The first Ordnance Map of the Corrib was produced in 1839. A section of this map is published in Maurice Semple's book - Where the River Corrib Flows (1988).
These two maps cover the Corrib. These have been produced by ordinance survey Ireland. See ’relevant links’. Expanded versions can be viewed in Google maps - link is given on the OSI site.
Between 1829 and 1842 Ordnance Survey Ireland completed the first ever large-scale survey of an entire country. Acclaimed for their accuracy, these maps are regarded by cartographers as amongst the finest ever produced. As the national mapping archive service for Ireland, OSi has captured this and later mapping data in a digitised format. These maps are particularly relevant for genealogy or those with an interest in social history.
A range of different historic layers are available for the 25 inch maps to enable users to view various aspects of our history and heritage. These include Breweries, Factories, Gas Works, Malt Houses, Railways/Trams, Collierys, Mines, Forges, Industrial sites, Mills, Distilleries, Foundrys, Power Stations. One can even identify the sites of lime kilns around the Corrib.
Click here to get started using it online.
This has a wealth of information about the Corrib, flora, fauna, geology etc etc.). For more information, see ‘relevant links’.
While the AnglingCharts digital charts are primarily intended as an aid to navigation on the Corrib, they contain a wealth of additional information. In recent years, the Lough Corrib Navigation Trustees (LCNT) have replaced the original non-standard navigational marks with an IALA buoyage system which will be readily understood by all those skilled in the art of navigation. AnglingCharts.com has updated its charts to include the locations of all the new markers and as such the new charts are recommended to all who wish to navigate the lake safely.
AnglingCharts.com provide up to date digital charts of Lough Corrib for a variety of devices (Windows, iPhone and windows and Android tablets). The charts show slipways and piers and recommended courses.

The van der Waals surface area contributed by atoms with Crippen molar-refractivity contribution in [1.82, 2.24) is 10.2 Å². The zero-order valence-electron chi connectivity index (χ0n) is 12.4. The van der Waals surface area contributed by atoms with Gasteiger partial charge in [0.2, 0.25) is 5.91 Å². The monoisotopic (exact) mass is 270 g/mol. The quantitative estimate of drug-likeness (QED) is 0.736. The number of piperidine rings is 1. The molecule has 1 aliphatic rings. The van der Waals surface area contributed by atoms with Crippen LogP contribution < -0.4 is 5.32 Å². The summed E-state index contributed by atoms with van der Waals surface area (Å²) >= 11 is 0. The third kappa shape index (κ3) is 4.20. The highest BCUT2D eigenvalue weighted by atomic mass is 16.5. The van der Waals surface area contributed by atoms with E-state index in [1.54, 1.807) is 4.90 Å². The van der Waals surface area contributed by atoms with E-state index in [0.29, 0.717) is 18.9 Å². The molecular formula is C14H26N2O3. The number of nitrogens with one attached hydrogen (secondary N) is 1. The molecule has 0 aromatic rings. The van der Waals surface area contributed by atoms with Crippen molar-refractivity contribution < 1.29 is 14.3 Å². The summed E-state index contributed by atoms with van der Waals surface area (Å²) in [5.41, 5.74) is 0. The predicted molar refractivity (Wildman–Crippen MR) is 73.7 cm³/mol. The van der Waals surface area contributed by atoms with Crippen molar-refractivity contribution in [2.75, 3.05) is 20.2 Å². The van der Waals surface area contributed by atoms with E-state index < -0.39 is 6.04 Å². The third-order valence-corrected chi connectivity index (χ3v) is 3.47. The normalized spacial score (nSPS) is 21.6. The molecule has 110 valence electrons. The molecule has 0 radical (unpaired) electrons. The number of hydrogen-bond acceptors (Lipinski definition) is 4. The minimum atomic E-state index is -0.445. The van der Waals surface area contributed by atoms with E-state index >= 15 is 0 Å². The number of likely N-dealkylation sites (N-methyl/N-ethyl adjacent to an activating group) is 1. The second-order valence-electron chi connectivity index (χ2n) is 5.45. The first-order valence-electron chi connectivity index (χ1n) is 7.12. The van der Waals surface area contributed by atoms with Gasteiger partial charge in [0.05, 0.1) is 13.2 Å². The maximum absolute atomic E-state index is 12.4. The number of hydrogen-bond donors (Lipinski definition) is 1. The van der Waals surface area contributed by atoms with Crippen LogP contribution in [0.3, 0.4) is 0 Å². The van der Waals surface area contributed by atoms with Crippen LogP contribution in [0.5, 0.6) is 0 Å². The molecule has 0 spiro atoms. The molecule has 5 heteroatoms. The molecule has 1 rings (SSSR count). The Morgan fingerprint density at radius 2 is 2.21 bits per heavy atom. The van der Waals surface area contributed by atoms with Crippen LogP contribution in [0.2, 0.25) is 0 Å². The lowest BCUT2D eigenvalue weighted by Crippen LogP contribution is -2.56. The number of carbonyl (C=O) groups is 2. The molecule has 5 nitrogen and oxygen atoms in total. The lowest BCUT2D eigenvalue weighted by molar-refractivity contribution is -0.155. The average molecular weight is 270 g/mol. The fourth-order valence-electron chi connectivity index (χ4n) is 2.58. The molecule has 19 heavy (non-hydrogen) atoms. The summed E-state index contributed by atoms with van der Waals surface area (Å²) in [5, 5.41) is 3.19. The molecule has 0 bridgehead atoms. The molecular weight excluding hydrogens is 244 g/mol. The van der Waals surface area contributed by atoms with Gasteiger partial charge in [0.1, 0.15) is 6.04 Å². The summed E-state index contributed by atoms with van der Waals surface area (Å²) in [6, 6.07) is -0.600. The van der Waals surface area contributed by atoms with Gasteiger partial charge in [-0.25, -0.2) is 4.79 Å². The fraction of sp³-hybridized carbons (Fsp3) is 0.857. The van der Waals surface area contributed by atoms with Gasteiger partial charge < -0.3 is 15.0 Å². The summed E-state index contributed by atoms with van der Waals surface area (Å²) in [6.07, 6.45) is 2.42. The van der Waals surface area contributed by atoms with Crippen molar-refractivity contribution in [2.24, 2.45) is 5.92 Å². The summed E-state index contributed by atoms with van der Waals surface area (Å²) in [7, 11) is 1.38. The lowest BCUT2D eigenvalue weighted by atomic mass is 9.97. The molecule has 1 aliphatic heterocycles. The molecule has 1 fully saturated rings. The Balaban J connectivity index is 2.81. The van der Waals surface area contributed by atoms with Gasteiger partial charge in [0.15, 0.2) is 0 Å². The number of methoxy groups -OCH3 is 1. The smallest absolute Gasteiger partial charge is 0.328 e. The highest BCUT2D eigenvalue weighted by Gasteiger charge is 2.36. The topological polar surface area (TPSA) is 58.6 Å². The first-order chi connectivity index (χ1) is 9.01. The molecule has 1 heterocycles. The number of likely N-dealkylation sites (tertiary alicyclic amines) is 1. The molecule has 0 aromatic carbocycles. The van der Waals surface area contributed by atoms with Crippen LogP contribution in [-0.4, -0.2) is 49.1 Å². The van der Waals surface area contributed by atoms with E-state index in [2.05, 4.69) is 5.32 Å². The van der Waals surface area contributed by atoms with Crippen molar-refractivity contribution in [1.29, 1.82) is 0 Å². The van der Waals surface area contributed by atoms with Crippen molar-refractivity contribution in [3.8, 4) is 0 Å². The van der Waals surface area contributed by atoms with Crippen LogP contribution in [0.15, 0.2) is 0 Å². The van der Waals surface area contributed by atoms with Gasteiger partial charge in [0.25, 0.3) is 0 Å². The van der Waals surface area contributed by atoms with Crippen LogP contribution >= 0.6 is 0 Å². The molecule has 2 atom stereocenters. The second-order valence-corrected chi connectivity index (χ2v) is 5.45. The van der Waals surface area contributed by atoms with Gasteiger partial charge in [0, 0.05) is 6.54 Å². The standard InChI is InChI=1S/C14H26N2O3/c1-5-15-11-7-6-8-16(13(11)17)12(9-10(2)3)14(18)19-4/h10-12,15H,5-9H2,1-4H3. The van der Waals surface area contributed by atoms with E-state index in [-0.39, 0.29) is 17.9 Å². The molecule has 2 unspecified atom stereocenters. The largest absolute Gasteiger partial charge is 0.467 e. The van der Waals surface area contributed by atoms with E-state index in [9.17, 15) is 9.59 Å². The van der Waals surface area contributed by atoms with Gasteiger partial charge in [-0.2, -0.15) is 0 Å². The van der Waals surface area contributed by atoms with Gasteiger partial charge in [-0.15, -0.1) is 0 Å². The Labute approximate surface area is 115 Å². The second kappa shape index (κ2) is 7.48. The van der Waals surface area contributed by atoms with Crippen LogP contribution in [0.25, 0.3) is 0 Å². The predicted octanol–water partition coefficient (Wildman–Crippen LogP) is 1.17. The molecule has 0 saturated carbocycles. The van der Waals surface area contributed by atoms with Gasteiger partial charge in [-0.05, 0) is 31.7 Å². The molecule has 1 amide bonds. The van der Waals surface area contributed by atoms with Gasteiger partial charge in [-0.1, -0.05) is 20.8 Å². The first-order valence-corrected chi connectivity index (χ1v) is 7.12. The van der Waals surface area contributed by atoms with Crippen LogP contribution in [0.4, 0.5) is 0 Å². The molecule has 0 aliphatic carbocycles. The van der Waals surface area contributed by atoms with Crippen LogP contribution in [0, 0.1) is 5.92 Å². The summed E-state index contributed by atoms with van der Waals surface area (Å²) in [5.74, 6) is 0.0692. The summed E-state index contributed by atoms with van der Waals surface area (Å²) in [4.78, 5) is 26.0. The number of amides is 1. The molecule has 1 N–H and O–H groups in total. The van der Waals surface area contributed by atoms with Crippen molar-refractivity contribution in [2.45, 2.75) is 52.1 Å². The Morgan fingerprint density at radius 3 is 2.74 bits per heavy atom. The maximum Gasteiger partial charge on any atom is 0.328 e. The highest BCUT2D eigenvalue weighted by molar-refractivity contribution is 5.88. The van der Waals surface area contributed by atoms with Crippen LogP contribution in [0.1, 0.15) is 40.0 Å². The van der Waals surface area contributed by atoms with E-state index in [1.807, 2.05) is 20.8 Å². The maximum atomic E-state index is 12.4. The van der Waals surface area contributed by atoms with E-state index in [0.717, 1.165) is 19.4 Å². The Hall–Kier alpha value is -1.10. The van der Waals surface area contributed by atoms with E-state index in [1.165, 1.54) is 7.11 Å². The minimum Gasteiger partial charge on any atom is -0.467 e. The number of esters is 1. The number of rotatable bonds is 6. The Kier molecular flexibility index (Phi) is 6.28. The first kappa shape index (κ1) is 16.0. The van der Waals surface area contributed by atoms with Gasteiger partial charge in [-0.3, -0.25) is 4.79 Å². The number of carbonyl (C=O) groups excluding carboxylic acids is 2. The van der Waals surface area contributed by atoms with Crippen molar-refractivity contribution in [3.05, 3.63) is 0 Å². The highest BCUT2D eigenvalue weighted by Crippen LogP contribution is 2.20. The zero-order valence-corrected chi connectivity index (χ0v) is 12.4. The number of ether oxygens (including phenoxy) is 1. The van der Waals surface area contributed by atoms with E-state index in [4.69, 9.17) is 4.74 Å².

The site also provides information on the history of the Corrib, Corrib Logboats, wrecks and a range of bottom images derived from sonar scans. It also contains a photo gallery of the Corrib from the air.
The charts have also been produced in hard copy form in 2014 by the Author of AnglingCharts, Trevor Northage “The Lough Corrib Chart Book” (2014)
Google maps can be used to research Lough Corrib and is well worth a visit. It has a wide range of associated images and these are linked to the maps showing exactly what the photographs represent. Google Maps can also be used to view satellite imagery of the lake and its shores.
Galway County Council provides through its website, a public mapping system which allows the user to locate depots, swimming pools and office locations using aerial photography.
Also featured is the Galway County Mapzone section on the website. This is a very useful resource allowing the user to see the designated sites of County Galway, Census Population data, bring bank sites, graveyards of Galway, landscape sensitivity ratings, municipal districts of Co. Galway, national inventory of architectural heritage, flooding events in County Galway (source: www.floods.ie), national monuments of Galway (source: NPWS.ie) and a link to planning maps.
This provides census and population statistics for the whole of Ireland. A toolkit is available to assist in analysing these data..
|Geography of Lough Corrib|
|Management of the Corrib|
|Towns and villages around Lough Corrib|
|Galway Clifden Railway Line|
|Mills and lime kilns|
|Islands of Lough Corrib|
|Corrib Boat Builders|
|Castles around Cong|
|Lagarosiphon major (African Weed)|
|Images of invasive species|
|Boating Accidents and Disasters|
|1916 and Civil War|
|Famine and emigration|
|Media and film|
|Lyrics of Anach Cuan song|
|Current Rowing Club|
|History of rowing|